Ever since I remember my conscious self, I’ve had trouble with sleeping. So much so that I spent my teens and twenties going from doctors and sleep medications to bouts of crippling insomnia resulting in days and weeks of feeling like a complete zombie – or, as the narrator in Fight Club observed, “a copy of a copy of a copy”. It has gotten better since, mostly thanks to sleep meditation techniques and a general goal of trying to be more zen about everything, but it hasn’t gone away completely, and I still have nights when I barely manage three or four hours of sleep.
You’d think being on the road and riding almost daily would eliminate the issue – after all, some days, you’re spending 8+ hours on the bike on some fairly technical terrain – but that hasn’t been the case. Even after completing a rally stage (something that’s a big physical challenge for me, a total rally noob), I’d sometimes remain wired until 2 or 3 AM, knowing full well I’ll need to get up at 6 again and line up at the start for the next day.
Insomnia is a tricky beast, and if you have trouble sleeping while on a long-distance journey, it can be plain dangerous. Add the fact that while on the road, you rarely know where you’ll be sleeping the next night – it may be a perfectly quiet wild camping spot, but it may also be a noisy hostel, a campsite suddenly invaded by a drunken backpacker fiesta, or a quiet countryside inn unexpectedly turned into a live music inferno due to the annual local wine festival – and sleep can quickly become an issue. So what’s an insomniac traveler to do?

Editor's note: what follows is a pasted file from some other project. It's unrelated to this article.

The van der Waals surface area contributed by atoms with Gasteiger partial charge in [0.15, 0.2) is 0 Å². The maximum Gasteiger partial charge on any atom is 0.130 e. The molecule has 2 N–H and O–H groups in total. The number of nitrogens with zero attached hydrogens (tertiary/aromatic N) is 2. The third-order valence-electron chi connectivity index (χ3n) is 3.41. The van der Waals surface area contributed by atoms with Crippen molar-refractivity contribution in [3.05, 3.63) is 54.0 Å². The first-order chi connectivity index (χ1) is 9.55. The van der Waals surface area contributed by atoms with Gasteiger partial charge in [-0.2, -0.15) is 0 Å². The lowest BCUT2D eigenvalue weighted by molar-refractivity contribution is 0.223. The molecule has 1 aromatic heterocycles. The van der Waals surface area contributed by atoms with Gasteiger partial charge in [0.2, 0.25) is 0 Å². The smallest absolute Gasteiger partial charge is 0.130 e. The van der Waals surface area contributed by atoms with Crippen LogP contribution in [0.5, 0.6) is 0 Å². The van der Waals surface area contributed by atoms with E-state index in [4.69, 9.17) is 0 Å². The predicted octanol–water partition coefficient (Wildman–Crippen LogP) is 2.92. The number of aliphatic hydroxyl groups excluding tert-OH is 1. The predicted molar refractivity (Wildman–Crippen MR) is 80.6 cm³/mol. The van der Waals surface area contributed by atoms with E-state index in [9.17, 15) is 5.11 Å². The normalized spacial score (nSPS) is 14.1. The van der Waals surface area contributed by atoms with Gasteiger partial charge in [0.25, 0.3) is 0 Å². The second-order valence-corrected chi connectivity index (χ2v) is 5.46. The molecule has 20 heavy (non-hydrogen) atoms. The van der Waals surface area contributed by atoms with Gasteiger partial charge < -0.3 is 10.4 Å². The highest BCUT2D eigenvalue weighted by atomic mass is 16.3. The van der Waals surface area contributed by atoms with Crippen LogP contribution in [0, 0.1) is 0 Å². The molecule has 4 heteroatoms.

The few obvious tricks like carrying earplugs and trying to choose quiet places to overnight aside, here’s what’s worked best for me so far:
- Sleep visualization: imagining your whole body relax completely starting with the top of your head down to your toes, physically contracting and then relaxing all the muscles as you go along
- Sleep meditation: YouTube has dozens of good sleep meditation guides and sleep talk-down videos. Just put the earbuds in, cover the screen, and listen while you drift off.
- Focusing on breathing and nothing else: in essence, it’s a meditation in itself, but it can quieten the mind
- Limiting campfire beers: more than two is rarely a good idea if you’re hoping to get some decent sleep
- Counting down: probably similar to counting sheep, but the idea is to sort of hypnotize yourself into falling asleep when you say “one” after counting down from 100, 50, or 30
If you’re sleep-sensitive, what has worked for you while traveling? Share the tips in the comments below!